AP NEWS
Related topics

Boy overwhelmed when officer replace stolen mini police car

September 5, 2018

COLUMBUS, Ind. (AP) — A Taylorsville kindergartner who aspires to be a police officer was stunned when law enforcement stepped up to present him with a new mini police car to replace the original that was stolen.

Conner Burton, 5, had already been designated as a Bartholomew County Sheriff’s Department junior deputy, complete with hat and badge, before he was led to the department’s garage on a recent afternoon, where the shiny, brand new vehicle was waiting for him.

He was able to stammer out a shy “thank you,” while hanging back to look at the new car, while his mother, Brittnee Squibb, encouraged him to get in and try out all the features, which included a siren, radio and lights.

It didn’t take long before Conner, along with his younger brother Hunter, 1, were off to the parking lot to get the tires a little dirty and test the lights.

Asked how he felt, Conner responded, “Happy.”

That was in stark contrast to nearly two weeks earlier, when the stolen car left the youngster and his family emotionally reeling. Squibb said Conner cried himself to sleep the night the car was stolen.

The new vehicle came through the efforts of the Stinesville Police Department in Monroe County, northwest of Bloomington.

Officer Paul McGann said he heard about Conner’s car being stolen and it “hit close to home.”

“I have a little boy, and I felt that we needed to do something for this young man,” he said, as he watched Conner wheel the vehicle expertly around the sheriff’s department parking lot.

All 14 officers of the Stinesville department donated to buy a new car — at the same time the Bartholomew County Sheriff’s Department was taking up its own collection to buy a new car. The local Fraternal Order of Police was also working to get a new car for the boy.

In the end, Walmart learned that the Stinesville department wanted to replace Conner’s car and ended up giving the department a gift card to purchase it — essentially donating Conner’s new police car.

The surprise was organized by the Edinburgh Police Department, which worked with Bartholomew County Sheriff’s Department and Stinesville on the project, a plan that was carried out in secrecy for about a week as arrangements were completed to have Conner and his family visit the sheriff’s department in Columbus for a tour.

There has been a huge outpouring of support for the boy and his family about the theft of the toy police car, said sheriff’s department Detective Will Kinman, who was among the organizers working to buy the boy a new toy police car.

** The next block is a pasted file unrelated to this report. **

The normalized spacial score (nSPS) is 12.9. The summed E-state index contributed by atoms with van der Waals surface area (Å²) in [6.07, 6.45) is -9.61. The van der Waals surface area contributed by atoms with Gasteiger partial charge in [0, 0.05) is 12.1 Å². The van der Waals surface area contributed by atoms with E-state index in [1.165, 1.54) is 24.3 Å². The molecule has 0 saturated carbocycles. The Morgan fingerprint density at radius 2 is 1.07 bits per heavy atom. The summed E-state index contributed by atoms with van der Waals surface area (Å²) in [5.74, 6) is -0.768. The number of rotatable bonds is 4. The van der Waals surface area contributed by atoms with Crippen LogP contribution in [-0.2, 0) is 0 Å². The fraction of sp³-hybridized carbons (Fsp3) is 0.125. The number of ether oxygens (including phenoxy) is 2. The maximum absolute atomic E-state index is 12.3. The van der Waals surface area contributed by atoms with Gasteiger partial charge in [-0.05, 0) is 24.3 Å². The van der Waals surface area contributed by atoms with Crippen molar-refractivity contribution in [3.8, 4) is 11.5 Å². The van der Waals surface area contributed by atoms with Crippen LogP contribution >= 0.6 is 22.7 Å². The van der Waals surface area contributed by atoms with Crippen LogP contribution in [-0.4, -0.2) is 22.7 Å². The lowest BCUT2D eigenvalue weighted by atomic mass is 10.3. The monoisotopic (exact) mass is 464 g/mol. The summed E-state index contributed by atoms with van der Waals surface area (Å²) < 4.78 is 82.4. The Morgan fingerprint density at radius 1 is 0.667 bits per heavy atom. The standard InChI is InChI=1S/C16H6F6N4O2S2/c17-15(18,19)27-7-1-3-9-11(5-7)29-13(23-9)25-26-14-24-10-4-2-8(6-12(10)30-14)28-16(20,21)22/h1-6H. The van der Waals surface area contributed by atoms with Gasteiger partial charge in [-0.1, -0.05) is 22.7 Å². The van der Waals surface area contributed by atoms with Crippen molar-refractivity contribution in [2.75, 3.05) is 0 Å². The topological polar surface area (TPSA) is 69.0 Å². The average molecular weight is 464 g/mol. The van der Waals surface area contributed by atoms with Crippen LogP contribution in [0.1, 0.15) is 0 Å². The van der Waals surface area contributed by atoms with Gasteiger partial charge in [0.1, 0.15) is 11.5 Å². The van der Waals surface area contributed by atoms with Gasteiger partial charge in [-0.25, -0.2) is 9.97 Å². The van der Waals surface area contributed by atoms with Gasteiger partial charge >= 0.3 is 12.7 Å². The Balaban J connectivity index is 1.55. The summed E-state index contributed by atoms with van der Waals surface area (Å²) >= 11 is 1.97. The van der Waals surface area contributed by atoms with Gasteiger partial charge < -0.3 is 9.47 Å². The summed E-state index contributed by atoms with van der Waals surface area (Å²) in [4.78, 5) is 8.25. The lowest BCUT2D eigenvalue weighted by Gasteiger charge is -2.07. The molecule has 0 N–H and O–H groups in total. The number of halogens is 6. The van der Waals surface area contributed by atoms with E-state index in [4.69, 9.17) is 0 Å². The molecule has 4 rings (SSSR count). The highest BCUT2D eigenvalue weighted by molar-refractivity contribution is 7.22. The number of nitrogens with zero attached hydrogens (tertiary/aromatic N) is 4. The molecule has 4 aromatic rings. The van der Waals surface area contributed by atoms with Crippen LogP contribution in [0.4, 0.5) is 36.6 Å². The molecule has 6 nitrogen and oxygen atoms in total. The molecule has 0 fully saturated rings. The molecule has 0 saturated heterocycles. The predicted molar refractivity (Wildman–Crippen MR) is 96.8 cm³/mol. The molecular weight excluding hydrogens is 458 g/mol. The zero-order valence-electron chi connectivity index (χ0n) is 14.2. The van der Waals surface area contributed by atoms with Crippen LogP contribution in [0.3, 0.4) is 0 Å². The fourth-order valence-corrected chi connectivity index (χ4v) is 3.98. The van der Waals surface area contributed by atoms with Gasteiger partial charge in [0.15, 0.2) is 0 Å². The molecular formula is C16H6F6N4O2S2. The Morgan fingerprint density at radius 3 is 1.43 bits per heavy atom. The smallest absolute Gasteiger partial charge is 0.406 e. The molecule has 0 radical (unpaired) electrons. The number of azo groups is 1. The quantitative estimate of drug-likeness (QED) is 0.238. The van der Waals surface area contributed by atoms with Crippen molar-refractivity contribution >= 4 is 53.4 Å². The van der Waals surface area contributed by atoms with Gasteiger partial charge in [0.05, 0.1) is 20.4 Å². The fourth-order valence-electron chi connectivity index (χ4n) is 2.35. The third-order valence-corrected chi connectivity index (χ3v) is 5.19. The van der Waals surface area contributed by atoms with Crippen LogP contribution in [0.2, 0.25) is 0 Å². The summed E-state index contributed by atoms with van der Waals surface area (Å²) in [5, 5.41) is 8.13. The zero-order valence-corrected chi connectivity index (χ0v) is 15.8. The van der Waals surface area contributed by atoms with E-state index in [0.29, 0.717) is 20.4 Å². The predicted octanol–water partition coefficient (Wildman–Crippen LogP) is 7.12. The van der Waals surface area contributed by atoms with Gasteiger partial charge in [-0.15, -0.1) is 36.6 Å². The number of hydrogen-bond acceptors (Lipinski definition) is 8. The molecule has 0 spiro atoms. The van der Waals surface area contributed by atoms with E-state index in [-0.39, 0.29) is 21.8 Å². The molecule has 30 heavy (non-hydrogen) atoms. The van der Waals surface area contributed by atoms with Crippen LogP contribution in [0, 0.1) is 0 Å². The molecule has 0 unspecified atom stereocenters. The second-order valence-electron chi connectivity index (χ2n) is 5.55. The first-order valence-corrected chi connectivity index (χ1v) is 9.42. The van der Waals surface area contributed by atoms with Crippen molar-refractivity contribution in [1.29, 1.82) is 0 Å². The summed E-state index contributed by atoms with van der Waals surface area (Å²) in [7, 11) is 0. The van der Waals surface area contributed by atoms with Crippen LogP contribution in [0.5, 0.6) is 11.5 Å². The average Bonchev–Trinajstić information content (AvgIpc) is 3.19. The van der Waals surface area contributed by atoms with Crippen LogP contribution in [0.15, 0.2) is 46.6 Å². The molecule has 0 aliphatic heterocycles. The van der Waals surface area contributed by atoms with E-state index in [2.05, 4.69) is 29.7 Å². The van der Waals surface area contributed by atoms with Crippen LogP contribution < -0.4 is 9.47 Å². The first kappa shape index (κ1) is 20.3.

“The amount of calls was unbelievable — random people wanting to donate money or to donate a car,” Kinman said.

People began calling almost immediately after a front-page story appeared in the Republic on Aug. 24 about the theft, and Indianapolis television media picked up the narrative.

“The outpouring from all the officers has been amazing,” Edinburgh Police Chief David Mann said.

Conner’s car was taken Aug. 22 when he and his mother, along with his brother, were heading to the Circle K gas station at the corner of U.S. 31 and Tannehill Road in Taylorsville just after 8 p.m., with Conner driving his toy car with Hunter in the passenger seat.

They left the toy car on the sidewalk along with a gas can and were only in the store for about three minutes to get a snack, Squibb said. When they returned, the car, which had been a birthday gift from his grandmother, Vonda Pacek of Elizabethtown, was gone, along with the gas can. The car, valued at about $300 new, has not been located.

Conner was inconsolable after the toy was stolen, his mother said. He continued to ask his mother repeatedly whether deputies had found his car, which was not pristine. It had a broken red light and a dent in the front grill, making it identifiable.

Watching Conner receive the brand new car was wonderful, said the boys’ great grandmother, Devona Wiggins of Edinburgh.

“Oh, I can’t explain it,” she said. “I just don’t have the words. He was so heartbroken. You don’t know what this means to all of us,” Wiggins said.

Bartholomew County Sheriff Chief Deputy Chris Lane said that anytime someone is a victim of a crime, deputies hope to find a way to help. Since Conner was interested in becoming a police officer someday, a lot of people came together to try to bring a smile to his face.

But police officers were also smiling.

Lane said they had been touched with the huge outpouring of support from the community.

“We could have gotten 20 of these cars,” he said of all the people who wanted to help. He described the smile on Conner’s face as priceless.

Kinman said he was making sure that Conner got a car lock for the toy vehicle so that another theft would not occur.

“This is what I wanted,” Kinman said as he watched Conner accept the new vehicle.

When Conner thanked him, and shook the deputies’ hands, Kinman said, “You’re welcome, buddy.”

Conner was encouraged to back his new car up into Sheriff Matt Myers’ parking space, then posed for photos with the sign.

As the 5-year-old gave a thumbs-up to officers and then sped away into the rain puddles that covered the parking lot, Lane yelled, “Hey, you’ve got a certificate, badge and a hat. We’re expecting you to report to work at midnight.”

__

Source: The Republic

___

Information from: The Republic, http://www.therepublic.com/

AP RADIO
Update hourly